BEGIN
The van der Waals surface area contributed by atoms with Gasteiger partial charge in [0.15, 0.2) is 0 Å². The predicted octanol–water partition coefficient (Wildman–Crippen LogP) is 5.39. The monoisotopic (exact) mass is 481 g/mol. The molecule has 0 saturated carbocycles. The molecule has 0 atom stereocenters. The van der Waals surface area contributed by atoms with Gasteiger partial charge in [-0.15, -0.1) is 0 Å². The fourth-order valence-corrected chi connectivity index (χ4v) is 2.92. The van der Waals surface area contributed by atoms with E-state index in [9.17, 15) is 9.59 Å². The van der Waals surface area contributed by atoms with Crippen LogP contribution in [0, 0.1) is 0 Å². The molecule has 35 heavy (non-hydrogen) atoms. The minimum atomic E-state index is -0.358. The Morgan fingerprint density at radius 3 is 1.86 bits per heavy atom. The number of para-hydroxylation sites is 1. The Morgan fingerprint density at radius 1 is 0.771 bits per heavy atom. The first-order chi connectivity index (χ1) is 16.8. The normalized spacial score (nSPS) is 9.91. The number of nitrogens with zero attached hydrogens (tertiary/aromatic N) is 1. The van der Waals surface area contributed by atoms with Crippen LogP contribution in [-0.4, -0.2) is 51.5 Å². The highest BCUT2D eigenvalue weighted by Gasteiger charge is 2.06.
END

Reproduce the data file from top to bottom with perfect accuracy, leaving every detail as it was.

The van der Waals surface area contributed by atoms with Gasteiger partial charge in [0.15, 0.2) is 0 Å². The predicted octanol–water partition coefficient (Wildman–Crippen LogP) is 5.39. The monoisotopic (exact) mass is 481 g/mol. The molecule has 0 saturated carbocycles. The molecule has 0 atom stereocenters. The van der Waals surface area contributed by atoms with Gasteiger partial charge in [-0.15, -0.1) is 0 Å². The fourth-order valence-corrected chi connectivity index (χ4v) is 2.92. The van der Waals surface area contributed by atoms with E-state index in [9.17, 15) is 9.59 Å². The van der Waals surface area contributed by atoms with Crippen LogP contribution in [0, 0.1) is 0 Å². The molecule has 35 heavy (non-hydrogen) atoms. The minimum atomic E-state index is -0.358. The Morgan fingerprint density at radius 3 is 1.86 bits per heavy atom. The number of para-hydroxylation sites is 1. The Morgan fingerprint density at radius 1 is 0.771 bits per heavy atom. The first-order chi connectivity index (χ1) is 16.8. The normalized spacial score (nSPS) is 9.91. The number of nitrogens with zero attached hydrogens (tertiary/aromatic N) is 1. The van der Waals surface area contributed by atoms with Crippen LogP contribution in [-0.4, -0.2) is 51.5 Å². The highest BCUT2D eigenvalue weighted by Gasteiger charge is 2.06.